Sudan protesters begin 'civil disobedience' to unseat junta
Story Code : 798549
"The civil disobedience movement will begin Sunday and end only when a civilian government announces itself in power on state television," the Sudanese Professionals Association (SPA) said in a statement.
"Disobedience is a peaceful act capable of bringing to its knees the most powerful weapons arsenal in the world," it added in the statement run by media outlets.
The statement came days after a bloody military crackdown on a sit-in outside the army complex - reportedly green-lighted by Saudi Arabia - left at least 113 people dead in the capital Khartoum.
Speaking to Qatar's Al Jazeera broadcaster, a witness identified as Abdulbaqi Badreddin Abu Hala has put the death toll at about 500, alleging that many bodies were dumped in the River Nile by the paramilitary Rapid Support Forces (RSF).
The Central Committee of Sudan Doctors (CCSD) said on Thursday that 40 bodies had been recovered from the Nile.
Witnesses say the assault was led by the RSF, which has its origins in the notorious Janjaweed militia, accused of abuses in the Darfur conflict between 2003 and 2004.
Middle East Eye quoted a Sudanese military expert as saying this week that the head of Sudan’s ruling military council was given a “green light” by Saudi Arabia and its regional allies to crack down on protesters.
The "well-informed expert" said plans to destroy the protest camp had been discussed during recent visits to Saudi Arabia, the UAE and Egypt by Lt. Gen. Abdel Fattah al-Burhan, the head of the Transitional Military Council (TMC).
“Unless he got the green light from his regional allies he would not have been able to commit such a crime,” the source said.
Another senior member of the military council, Mohamed Hamdan Dagolo, the RSF militia leader known as Hemeti, met Saudi Crown Prince Mohammed bin Salman in Jeddah on May 23.
For years, the RSF has provided fighters alongside regular Sudanese soldiers for the Saudi-led war on Yemen.
Sudan's opposition groups have already accused “some Arab countries” of supporting the military council in order to protect their own interests in the country.
Saudi Arabia and the UAE backed the military council in the aftermath of the coup against long-term president Omar al-Bashir by pledging $3 billion in cash and aid to the country.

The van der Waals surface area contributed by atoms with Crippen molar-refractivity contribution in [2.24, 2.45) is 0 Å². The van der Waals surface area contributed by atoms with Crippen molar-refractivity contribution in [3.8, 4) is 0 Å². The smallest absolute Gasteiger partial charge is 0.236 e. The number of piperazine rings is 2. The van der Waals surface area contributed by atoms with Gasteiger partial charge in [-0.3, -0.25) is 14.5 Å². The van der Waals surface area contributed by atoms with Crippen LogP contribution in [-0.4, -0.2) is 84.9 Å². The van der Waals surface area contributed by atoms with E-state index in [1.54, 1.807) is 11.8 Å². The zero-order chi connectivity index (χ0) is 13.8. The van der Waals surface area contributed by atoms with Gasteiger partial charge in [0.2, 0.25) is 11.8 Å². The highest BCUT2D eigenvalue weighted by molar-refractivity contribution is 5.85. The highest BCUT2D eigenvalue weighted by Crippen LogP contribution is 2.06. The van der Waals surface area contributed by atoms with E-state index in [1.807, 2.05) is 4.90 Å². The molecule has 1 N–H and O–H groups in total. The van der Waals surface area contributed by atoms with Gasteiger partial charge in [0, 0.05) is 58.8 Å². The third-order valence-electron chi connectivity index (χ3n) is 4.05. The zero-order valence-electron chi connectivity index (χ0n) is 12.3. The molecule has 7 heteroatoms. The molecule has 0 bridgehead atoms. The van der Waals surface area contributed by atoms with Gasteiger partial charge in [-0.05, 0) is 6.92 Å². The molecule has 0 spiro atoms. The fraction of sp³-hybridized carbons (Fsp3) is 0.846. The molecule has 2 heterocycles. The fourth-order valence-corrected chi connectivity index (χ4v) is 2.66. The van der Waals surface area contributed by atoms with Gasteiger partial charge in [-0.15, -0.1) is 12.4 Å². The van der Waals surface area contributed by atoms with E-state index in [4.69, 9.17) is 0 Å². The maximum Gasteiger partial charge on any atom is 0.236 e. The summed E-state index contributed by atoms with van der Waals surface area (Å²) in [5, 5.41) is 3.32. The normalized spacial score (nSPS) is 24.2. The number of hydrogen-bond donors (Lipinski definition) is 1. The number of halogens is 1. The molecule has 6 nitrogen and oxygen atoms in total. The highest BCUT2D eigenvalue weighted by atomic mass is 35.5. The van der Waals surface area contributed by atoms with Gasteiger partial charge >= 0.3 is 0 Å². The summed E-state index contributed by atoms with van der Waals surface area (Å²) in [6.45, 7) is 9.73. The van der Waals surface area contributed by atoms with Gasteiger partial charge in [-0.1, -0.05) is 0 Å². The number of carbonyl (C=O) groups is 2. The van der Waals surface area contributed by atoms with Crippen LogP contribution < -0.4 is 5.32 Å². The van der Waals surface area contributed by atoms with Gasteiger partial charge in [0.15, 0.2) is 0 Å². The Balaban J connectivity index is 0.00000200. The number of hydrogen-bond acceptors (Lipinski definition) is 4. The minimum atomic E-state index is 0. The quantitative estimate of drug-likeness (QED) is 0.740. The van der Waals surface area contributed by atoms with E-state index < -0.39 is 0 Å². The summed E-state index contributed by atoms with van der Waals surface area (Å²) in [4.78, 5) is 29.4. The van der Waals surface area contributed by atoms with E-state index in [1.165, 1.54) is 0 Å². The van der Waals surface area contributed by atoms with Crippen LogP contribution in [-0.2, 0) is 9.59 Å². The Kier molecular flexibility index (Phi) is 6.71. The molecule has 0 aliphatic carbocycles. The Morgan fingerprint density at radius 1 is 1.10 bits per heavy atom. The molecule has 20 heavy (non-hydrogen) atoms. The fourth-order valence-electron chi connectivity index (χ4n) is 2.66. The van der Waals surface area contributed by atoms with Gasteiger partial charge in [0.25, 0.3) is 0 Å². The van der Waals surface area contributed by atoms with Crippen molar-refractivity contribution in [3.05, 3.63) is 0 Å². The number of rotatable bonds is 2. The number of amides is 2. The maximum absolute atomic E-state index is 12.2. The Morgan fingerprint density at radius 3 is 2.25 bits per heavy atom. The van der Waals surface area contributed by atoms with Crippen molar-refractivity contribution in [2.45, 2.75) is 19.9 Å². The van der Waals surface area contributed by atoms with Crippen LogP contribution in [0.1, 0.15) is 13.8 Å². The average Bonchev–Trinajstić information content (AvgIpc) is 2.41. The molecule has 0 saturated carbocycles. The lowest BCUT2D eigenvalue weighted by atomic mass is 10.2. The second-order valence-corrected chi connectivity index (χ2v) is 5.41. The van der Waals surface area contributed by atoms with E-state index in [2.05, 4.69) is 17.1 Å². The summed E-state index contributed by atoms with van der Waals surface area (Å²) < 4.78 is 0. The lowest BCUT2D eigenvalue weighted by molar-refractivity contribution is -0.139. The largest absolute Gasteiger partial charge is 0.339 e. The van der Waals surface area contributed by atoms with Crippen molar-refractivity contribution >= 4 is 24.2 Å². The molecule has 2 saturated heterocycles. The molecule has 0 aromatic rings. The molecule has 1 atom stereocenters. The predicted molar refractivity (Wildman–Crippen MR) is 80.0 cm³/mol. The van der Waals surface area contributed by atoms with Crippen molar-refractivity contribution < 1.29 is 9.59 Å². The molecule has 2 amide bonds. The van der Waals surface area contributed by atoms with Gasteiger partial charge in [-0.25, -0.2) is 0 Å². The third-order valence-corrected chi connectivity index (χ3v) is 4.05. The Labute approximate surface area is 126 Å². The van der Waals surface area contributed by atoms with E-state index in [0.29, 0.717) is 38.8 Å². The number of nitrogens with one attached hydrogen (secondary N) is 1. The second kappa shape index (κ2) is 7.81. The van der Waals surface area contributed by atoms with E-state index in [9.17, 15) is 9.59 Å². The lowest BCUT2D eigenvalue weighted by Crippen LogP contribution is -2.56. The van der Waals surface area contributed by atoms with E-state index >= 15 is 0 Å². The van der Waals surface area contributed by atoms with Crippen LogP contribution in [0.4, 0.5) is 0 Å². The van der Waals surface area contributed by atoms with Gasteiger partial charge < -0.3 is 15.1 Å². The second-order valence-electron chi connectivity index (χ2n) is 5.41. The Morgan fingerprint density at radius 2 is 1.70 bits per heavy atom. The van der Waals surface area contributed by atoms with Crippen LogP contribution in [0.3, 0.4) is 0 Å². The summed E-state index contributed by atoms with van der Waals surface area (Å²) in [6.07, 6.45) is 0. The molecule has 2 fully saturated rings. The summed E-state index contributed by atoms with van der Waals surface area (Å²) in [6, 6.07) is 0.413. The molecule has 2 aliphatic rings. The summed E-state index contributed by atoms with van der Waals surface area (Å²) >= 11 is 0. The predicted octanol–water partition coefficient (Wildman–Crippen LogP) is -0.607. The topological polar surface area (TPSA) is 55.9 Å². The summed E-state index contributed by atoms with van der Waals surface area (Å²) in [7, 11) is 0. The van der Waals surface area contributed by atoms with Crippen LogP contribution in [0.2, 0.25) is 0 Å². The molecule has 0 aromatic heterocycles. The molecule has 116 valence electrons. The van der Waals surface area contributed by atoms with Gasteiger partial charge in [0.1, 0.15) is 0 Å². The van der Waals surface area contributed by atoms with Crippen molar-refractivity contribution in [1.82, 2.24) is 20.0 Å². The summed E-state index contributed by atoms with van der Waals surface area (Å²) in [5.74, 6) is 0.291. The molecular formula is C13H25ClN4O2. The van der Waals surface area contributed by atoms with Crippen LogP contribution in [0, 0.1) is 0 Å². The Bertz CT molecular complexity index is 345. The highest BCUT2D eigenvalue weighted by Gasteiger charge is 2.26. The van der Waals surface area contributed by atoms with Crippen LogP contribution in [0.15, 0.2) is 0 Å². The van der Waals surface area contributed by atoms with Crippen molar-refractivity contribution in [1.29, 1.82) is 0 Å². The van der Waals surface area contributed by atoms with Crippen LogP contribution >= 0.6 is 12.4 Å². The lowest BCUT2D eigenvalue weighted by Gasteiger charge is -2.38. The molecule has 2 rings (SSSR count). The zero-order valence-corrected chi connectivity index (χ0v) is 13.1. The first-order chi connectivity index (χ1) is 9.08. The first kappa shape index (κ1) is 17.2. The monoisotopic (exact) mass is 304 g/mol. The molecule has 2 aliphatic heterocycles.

“It is obvious that behind this repression, there is the hand of Saudi Arabia and the United Arab Emirates,” Ahmed Abdelaziz, an Algerian-Sudanese analyst, told Middle East Eye.
The US State Department said in a statement this week that a senior American official had called Saudi Deputy Defense Minister Khalid bin Salman to discuss the “brutal crackdown against peaceful protesters”.
Sudan's military council seized power in April after ousting Bashir on the back of months-long protests against his three-decade rule. Since then, it has resisted calls from protesters to transfer power to a civilian administration.
Several rounds of talks with the demonstrators finally broke down in mid-May.
In a bid to revive the negotiations, Ethiopian Prime Minister Abiy Ahmed held separate meetings with the two sides in Khartoum on Friday, but three members of an opposition delegation that met the premier were later arrested.
Following Monday's brutal crackdown, chances of a quick democratic transition appear remote as protest leaders now insist that talks with the generals can resume only under certain conditions, while Dagalo has warned he will not tolerate "any chaos".
Meanwhile, the African Union has suspended Sudan's membership in the pan-African body and warned junta leaders that further action will be taken against the country if power is not vested in a civilian government.